Iowa State's College of Veterinary Medicine has joined the pursuit of finding a vaccine or cure for AIDS, a deadly disease that has been an issue for more than 30 years.
About two years ago, Michael Cho came to Iowa State from Case Western Reserve University in Cleveland, Ohio, and brought with him his lab. Cho has been working on a vaccine for HIV-1, the virus that causes AIDS, for more than 10 years.
"HIV-1 attacks CD4+ helper T cells and kills them," Cho said.
The CD4+ helper T cells, he explained, are the cells in the immune system that look for discrepancies, such as bacteria or a virus, and signal to the rest of the immune system that they're there.
"The proteins we have been focusing on in the virus are gp120 and gp41 glycoproteins. The gp120 protein binds to the CD4+ helper T cells because CD4 is a specific receptor for it," Cho said. "After it binds, the gp41 protein fuses the two together so the virus can enter the cell and integrate its nucleic acid information with the cells."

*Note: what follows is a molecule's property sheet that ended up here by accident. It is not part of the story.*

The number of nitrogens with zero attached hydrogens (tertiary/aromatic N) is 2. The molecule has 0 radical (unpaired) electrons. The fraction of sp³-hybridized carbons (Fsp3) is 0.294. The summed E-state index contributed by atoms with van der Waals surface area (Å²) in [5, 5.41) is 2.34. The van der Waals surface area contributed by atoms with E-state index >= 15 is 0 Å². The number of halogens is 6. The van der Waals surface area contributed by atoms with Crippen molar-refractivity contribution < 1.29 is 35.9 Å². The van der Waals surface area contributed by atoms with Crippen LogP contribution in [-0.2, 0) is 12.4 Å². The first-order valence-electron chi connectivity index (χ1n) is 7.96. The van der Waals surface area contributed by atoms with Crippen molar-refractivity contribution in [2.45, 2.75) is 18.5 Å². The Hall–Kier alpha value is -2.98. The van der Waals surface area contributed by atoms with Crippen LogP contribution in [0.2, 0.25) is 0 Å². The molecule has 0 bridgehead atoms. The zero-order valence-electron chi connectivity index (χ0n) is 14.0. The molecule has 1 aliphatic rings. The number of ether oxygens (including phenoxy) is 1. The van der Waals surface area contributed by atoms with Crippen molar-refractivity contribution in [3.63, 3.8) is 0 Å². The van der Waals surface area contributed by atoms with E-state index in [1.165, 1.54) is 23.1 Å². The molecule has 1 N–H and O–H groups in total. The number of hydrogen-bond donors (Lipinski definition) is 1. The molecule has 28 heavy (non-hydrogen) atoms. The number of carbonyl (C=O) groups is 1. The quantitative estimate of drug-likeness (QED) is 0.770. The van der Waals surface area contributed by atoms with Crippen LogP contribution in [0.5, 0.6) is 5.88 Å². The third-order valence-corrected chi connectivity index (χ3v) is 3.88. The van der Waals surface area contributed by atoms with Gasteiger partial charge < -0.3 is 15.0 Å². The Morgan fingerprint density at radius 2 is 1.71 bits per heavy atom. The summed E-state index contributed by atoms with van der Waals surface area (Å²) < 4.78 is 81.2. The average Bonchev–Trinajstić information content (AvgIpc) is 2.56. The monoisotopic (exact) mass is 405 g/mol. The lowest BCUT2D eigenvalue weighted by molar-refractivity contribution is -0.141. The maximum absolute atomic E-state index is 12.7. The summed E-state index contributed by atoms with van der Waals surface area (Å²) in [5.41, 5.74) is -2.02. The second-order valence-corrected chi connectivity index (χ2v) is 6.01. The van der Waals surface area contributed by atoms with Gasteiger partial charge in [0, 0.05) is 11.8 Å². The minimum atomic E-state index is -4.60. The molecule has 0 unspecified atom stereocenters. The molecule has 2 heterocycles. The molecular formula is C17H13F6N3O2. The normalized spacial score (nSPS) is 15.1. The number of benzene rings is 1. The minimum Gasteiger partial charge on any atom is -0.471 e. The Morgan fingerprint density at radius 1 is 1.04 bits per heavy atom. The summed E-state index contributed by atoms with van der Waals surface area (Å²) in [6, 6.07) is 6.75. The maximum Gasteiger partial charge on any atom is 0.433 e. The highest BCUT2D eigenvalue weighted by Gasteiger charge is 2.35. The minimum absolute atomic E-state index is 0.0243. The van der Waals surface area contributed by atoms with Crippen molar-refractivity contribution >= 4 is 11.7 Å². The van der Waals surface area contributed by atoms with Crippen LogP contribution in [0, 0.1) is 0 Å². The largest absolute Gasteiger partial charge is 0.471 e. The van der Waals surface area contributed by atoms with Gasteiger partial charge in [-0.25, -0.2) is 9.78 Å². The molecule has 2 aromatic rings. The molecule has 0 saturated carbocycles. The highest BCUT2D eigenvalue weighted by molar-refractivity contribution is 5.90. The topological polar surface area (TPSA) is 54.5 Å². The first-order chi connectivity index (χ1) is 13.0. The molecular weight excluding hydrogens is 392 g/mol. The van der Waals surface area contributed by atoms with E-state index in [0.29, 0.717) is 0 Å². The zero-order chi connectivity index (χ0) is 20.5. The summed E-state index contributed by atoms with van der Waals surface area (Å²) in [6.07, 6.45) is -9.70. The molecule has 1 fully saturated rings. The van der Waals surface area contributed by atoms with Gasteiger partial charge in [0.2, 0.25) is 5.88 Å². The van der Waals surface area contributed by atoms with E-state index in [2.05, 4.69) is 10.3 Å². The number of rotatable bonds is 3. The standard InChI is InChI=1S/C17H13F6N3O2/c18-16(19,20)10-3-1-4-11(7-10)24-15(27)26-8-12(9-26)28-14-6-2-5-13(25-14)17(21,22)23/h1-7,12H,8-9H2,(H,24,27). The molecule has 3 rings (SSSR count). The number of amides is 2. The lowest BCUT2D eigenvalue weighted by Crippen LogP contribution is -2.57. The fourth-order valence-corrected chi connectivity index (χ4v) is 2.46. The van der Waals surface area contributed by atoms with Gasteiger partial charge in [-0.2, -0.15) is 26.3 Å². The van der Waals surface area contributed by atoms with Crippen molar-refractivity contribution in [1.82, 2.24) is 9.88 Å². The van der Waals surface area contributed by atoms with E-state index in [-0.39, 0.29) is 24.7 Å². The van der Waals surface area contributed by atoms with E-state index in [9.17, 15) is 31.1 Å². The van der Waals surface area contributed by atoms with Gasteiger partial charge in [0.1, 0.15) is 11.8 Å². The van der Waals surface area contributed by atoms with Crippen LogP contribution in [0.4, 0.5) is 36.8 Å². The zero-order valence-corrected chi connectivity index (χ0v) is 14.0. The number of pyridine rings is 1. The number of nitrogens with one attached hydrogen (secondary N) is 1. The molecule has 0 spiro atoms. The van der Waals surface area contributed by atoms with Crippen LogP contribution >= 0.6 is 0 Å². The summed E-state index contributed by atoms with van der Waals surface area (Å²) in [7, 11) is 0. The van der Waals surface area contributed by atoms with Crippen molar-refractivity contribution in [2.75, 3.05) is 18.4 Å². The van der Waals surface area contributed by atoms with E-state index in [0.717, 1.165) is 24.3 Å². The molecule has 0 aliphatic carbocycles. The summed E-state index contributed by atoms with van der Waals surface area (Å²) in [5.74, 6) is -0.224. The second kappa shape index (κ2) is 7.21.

After the human cell is infected, the virus can either stay dormant or create more of the virus, which will then be sent out to infect more cells. This is why Cho's lab is trying to focus the gp120 and gp41 proteins that allow the virus to enter helper T cells.
"We are working on a subunit vaccine that is protein-based," said Saikat Banerjee, graduate student in biomedical sciences who works in Cho's lab.
There are many people working on this project with Cho's lab from all around the country, including people from Albert Einstein University in New York and Case Western in Ohio, as well as the people who work in his lab here at Iowa State.
"We make these proteins by cloning them," said Habtom Habte, who also works in the lab. "We then immunize rabbits with them to see how their immune system responds."
"The problem with HIV is there are so many antigenic variants, which are generated as a result of high mutation rate," Cho said.
Another problem is that the virus infects and incorporates its genome into the cell.
"We must inhibit the virus from getting into the cell. Once the virus is in the cell, it is very hard to neutralize," Habte explained.
Despite these problems, the results the lab is getting seem hopeful.
"There is one very strong candidate that we've been seeing make antibodies, so we've been working a lot with that one," Banerjee said.
Cho and those working in the lab continue to look toward the future.
"Our future goal is to improve this vaccine so that it can be more effective," Cho said.